Annals of Hematology

, Volume 91, Issue 8, pp 1299–1304 | Cite as

P. aeruginosa bloodstream infections among hematological patients: an old or new question?

  • Chiara CattaneoEmail author
  • F. Antoniazzi
  • S. Casari
  • G. Ravizzola
  • M. Gelmi
  • C. Pagani
  • M. D’Adda
  • E. Morello
  • A. Re
  • E. Borlenghi
  • N. Manca
  • G. Rossi
Original Article


Pseudomonas aeruginosa is a well-known cause of severe and potentially life-threatening infections among hematological patients. A prospective epidemiological surveillance program ongoing at our Hematology Unit revealed an increase over time of P. aeruginosa bloodstream infections (BSI). Their impact on outcome and antibiotic susceptibility was analyzed. BSI which consecutively occurred at our institution during a 70-month period were evaluated and correlated with type of pathogen, status of underlying disease, neutropenia, previous antibiotic therapy, resistance to antibiotics, and outcome. During the observation period, 441 BSI were recorded. Frequency of Gram-negative BSI was higher than that of other pathogens (57.3%). Overall, 66 P. aeruginosa BSI were recorded; 22 out of 66 were multiresistant (MR P. aeruginosa). Thirty-day mortality for all BSI was 11.3%; it was 27.3% for P. aeruginosa BSI and 36.4% for MR P. aeruginosa. At multivariate analysis, only active hematological disease and P. aeruginosa BSI were associated to an increased risk of death. For MR P. aeruginosa, BSI mortality was 83.3% vs. 18.8% when empiric therapy included or not an antibiotic with in vitro activity against P. aeruginosa (p = 0.011). Together with active disease, the emergence of P. aeruginosa BSI, particularly if multiresistant, was responsible for an increased risk of death among hematological patients at our institution. In this scenario, reconsidering the type of combination antibiotic therapy to be used as empiric treatment of neutropenic fever was worthwhile.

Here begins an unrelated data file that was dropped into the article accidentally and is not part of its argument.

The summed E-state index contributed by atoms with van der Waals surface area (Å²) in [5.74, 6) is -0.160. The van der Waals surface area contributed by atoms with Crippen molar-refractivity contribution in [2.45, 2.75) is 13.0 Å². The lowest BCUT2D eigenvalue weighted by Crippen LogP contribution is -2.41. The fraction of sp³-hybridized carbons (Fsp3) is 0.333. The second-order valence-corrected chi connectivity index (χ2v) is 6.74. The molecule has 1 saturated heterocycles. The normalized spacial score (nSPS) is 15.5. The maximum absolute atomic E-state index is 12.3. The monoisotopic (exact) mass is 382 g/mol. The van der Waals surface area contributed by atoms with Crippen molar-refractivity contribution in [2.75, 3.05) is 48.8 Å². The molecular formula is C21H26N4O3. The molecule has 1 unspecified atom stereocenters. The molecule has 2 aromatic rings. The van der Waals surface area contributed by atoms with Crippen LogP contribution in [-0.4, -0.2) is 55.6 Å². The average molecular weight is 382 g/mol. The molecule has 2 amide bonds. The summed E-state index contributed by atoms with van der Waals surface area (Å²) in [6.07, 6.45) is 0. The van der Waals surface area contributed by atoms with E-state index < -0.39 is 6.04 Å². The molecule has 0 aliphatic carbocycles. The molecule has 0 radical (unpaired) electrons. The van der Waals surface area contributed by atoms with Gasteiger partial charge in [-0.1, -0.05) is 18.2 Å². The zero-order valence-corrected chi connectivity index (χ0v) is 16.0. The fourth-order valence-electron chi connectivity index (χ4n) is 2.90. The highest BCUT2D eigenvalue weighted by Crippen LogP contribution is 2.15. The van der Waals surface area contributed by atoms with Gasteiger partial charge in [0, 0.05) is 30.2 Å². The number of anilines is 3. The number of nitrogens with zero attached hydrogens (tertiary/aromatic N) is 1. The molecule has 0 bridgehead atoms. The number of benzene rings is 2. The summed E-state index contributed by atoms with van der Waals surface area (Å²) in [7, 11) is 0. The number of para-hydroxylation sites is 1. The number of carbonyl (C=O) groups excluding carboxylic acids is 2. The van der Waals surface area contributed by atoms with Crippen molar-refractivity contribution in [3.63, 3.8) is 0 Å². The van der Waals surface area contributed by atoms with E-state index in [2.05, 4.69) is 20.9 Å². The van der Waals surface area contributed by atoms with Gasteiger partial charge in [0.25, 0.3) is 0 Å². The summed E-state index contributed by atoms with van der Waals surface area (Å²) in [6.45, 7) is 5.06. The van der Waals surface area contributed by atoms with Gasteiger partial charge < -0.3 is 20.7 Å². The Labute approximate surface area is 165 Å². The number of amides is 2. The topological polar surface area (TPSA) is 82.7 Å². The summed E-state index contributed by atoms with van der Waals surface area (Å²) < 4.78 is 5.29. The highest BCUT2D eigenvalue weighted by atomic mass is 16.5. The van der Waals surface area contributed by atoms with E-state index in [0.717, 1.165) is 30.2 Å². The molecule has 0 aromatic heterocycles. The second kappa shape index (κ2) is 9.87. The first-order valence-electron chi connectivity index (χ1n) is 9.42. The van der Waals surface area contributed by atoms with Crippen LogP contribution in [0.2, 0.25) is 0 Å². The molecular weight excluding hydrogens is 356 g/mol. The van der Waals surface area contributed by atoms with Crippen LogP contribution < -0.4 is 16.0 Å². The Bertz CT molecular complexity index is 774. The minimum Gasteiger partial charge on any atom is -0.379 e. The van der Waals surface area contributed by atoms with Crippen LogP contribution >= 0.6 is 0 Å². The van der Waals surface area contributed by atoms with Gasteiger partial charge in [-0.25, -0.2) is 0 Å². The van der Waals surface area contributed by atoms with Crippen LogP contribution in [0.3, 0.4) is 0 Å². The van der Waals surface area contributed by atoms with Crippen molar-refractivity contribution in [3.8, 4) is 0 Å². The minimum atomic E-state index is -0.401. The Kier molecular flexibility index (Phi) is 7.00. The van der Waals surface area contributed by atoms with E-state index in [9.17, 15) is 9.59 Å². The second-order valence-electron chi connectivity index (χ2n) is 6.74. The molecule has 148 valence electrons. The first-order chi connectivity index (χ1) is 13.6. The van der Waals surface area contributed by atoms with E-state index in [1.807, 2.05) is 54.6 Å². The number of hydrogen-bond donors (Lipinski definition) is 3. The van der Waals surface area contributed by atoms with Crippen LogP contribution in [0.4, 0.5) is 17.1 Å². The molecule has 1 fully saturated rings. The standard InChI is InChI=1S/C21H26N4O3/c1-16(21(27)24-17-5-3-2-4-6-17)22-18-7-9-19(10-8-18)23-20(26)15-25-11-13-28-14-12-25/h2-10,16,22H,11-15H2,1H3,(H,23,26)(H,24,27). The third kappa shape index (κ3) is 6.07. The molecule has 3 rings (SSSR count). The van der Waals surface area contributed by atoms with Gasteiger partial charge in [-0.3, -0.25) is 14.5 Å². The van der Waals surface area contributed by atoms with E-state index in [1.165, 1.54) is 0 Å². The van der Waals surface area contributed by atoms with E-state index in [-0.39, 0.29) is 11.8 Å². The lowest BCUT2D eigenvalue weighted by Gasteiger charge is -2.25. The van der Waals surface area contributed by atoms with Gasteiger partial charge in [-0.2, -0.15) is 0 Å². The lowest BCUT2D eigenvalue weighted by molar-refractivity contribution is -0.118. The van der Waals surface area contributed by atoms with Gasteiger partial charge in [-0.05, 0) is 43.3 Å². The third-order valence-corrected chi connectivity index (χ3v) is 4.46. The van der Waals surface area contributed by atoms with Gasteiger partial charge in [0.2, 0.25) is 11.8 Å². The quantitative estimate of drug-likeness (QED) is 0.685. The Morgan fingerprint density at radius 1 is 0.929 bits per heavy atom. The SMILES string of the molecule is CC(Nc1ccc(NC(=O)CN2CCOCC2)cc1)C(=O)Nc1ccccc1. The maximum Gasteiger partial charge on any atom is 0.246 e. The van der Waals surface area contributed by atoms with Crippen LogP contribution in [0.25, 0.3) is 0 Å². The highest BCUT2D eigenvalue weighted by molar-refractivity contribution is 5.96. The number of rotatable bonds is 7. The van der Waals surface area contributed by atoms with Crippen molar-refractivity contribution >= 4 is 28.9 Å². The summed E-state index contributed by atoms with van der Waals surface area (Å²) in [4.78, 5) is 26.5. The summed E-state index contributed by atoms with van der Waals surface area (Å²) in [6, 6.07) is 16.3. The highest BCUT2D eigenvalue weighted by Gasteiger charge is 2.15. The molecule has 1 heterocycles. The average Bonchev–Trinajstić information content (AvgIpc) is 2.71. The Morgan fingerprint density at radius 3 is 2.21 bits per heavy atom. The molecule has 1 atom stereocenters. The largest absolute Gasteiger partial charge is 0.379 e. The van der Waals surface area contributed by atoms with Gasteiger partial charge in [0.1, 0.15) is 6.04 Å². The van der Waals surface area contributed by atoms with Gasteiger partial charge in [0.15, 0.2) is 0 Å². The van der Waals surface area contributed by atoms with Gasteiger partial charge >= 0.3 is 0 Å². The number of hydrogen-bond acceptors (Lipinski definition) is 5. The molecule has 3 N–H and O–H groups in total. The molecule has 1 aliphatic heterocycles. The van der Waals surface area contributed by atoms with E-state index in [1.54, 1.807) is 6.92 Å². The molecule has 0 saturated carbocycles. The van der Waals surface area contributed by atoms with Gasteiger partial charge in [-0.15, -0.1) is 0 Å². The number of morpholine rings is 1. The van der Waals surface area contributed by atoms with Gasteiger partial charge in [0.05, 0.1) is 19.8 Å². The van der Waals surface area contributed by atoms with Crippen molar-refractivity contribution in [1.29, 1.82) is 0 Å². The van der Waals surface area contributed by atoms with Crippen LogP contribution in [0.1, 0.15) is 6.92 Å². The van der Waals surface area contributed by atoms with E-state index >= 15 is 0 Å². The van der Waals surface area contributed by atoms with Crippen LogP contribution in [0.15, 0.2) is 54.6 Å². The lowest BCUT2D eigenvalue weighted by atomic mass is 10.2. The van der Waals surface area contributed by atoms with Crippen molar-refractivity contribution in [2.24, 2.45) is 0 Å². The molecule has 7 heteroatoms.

Hematological patients Bloodstream infections P. aeruginosa Antibiotic resistance Outcome 



The authors would like to thank Dr. Mario Tumbarello, Institute of Infectious Diseases, Agostino Gemelli Hospital, Catholic University of the Sacred Heart, Rome, Italy, and Dr. Liana Signorini, Inst. of Infectious and Tropical Disease, University of Brescia, Brescia, Italy for their assistance with the preparation of the manuscript.


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Copyright information

© Springer-Verlag 2012

Authors and Affiliations

  • Chiara Cattaneo
    • 1
    Email author
  • F. Antoniazzi
    • 1
  • S. Casari
    • 2
  • G. Ravizzola
    • 3
  • M. Gelmi
    • 3
  • C. Pagani
    • 1
  • M. D’Adda
    • 1
  • E. Morello
    • 1
  • A. Re
    • 1
  • E. Borlenghi
    • 1
  • N. Manca
    • 3
  • G. Rossi
    • 1
  1. 1.Dept. of HaematologySpedali CiviliBresciaItaly
  2. 2.Inst. of Infectious and Tropical DiseaseUniversity of BresciaBresciaItaly
  3. 3.Inst. of MicrobiologyUniversity of BresciaBresciaItaly

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